Hot flashes are a common complaint among women experiencing menopause, but a new study indicates that they could be much more than an uncomfortable symptom. Researchers found that experiencing hot flashes at a younger age, around 40 to 53 years old, could indicate poor vascular function, according to Medscape.
Scientists looked at data from 272 nonsmoking women between 40 and 69 years old. Participants were either perimenopausal, meaning they were around the age for menopause, or postmenopausal. Women with certain conditions like kidney failure, seizures, Parkinson’s disease, those with hysterectomies and neoplasia were not included in the study, reports Medscape. Women who have used hormones, insulin, cardiovascular drugs and reuptake inhibitors were also excluded.
The subjects completed physical exams; tracked their hot flashes; and confirmed their menopause status during the study. Scientists found that those from 40 to 53 who suffered with hot flashes had poorer endothelial function, which is linked to heart problems.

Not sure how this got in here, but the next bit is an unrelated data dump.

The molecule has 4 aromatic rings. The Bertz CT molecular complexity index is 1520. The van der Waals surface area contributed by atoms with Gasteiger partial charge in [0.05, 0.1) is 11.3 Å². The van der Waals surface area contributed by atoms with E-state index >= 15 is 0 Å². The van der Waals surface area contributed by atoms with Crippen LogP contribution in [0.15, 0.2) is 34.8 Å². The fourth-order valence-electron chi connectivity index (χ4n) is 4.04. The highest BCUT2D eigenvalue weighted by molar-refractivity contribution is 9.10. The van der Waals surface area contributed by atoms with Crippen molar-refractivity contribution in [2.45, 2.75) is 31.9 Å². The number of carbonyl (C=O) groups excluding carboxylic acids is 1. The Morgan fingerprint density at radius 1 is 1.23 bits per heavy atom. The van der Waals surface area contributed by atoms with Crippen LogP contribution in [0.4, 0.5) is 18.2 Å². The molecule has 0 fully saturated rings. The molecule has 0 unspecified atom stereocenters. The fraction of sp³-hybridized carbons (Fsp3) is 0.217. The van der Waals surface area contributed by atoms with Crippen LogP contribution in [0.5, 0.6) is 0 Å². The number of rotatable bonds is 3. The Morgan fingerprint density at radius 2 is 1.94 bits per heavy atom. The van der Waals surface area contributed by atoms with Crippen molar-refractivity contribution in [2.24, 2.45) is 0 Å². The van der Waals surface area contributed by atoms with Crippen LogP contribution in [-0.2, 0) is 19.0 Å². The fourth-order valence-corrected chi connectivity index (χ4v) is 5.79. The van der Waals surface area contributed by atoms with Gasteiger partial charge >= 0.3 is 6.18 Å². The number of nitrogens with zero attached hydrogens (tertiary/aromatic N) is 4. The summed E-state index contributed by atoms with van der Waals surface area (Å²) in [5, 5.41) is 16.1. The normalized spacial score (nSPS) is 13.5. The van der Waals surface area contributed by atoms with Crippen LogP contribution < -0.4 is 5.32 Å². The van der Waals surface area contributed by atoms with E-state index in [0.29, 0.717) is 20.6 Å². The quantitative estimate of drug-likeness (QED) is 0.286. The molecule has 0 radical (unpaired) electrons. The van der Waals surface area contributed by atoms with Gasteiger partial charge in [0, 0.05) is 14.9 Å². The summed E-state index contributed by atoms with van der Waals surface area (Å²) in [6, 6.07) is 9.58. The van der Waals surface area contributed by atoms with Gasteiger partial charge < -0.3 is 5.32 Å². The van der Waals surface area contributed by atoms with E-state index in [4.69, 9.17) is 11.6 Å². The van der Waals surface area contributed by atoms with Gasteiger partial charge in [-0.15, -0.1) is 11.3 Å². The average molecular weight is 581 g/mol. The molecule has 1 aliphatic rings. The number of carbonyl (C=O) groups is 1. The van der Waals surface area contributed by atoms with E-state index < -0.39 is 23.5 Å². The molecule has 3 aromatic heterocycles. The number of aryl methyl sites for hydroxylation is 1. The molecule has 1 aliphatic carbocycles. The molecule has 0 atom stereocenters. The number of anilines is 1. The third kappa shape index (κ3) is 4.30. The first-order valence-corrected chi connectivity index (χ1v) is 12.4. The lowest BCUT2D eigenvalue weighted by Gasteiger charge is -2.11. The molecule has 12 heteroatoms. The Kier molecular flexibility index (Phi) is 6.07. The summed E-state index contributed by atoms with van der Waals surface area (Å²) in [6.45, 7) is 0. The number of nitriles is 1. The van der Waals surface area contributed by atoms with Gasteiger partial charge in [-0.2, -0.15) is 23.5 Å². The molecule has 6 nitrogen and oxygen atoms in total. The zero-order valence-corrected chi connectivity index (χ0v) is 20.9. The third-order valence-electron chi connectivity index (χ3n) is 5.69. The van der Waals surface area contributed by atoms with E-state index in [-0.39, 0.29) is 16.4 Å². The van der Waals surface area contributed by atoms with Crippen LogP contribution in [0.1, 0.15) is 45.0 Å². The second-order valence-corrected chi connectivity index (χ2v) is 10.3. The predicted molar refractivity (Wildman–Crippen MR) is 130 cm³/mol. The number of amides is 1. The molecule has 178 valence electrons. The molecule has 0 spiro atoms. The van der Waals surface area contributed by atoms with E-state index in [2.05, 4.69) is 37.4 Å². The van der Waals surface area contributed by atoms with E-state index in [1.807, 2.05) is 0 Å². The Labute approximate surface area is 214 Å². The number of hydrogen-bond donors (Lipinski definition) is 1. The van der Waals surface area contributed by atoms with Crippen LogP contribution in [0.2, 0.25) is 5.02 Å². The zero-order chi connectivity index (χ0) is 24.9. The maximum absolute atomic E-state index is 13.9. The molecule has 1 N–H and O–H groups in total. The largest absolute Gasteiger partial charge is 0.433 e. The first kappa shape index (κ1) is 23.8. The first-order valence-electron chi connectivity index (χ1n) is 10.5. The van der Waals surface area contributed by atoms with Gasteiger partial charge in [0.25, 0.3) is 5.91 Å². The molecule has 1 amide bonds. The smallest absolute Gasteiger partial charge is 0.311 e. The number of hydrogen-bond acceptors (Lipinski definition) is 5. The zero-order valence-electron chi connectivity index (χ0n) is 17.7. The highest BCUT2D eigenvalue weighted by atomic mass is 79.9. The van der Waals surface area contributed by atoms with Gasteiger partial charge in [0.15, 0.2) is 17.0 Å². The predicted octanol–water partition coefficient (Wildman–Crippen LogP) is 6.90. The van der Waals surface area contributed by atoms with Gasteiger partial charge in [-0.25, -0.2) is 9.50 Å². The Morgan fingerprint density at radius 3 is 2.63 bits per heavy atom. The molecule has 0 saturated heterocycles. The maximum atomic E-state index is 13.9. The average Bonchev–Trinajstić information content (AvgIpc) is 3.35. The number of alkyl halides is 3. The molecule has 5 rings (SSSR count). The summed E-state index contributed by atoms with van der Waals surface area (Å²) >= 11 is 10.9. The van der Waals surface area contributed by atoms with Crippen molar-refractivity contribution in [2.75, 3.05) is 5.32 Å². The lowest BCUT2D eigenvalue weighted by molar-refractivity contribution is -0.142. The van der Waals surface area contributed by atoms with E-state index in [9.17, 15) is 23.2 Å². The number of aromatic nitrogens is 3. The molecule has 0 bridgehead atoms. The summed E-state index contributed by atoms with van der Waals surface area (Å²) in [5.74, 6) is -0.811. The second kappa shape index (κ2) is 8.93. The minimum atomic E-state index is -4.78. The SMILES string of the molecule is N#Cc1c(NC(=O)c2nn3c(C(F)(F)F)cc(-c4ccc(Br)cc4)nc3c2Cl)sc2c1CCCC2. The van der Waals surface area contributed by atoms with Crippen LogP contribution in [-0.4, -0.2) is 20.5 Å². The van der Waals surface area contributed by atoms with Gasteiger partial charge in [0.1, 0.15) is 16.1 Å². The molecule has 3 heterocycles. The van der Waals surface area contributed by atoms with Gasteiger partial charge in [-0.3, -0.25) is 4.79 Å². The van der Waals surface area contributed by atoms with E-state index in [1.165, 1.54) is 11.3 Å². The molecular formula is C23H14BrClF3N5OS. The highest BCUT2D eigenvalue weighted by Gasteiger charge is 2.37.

“Among younger midlife women, frequent hot flashes were associated with poorer endothelial function and may provide information about women's vascular status beyond cardiovascular disease risk factors and estradiol,” the authors write in the paper.
According to the Mayo Clinic, heart disease is one of the leading causes of death in Americans. The signs, however, aren’t always easy to detect, as the website explains areas outside of the chest can be affected, like the neck, jaw, shoulder, and upper back. Nausea, vomiting and sweating are other signs that often go undetected.
While hereditary factors can contribute to heart disease, there are many controllable factors that can limit your risk. Diabetes, depression, smoking and lack of physical activity can all increase your chances, writes Mayo Clinic. The hospital advises regular exercise, not smoking and eating a diet full of whole grains, fruits and vegetables, to reduce your risk.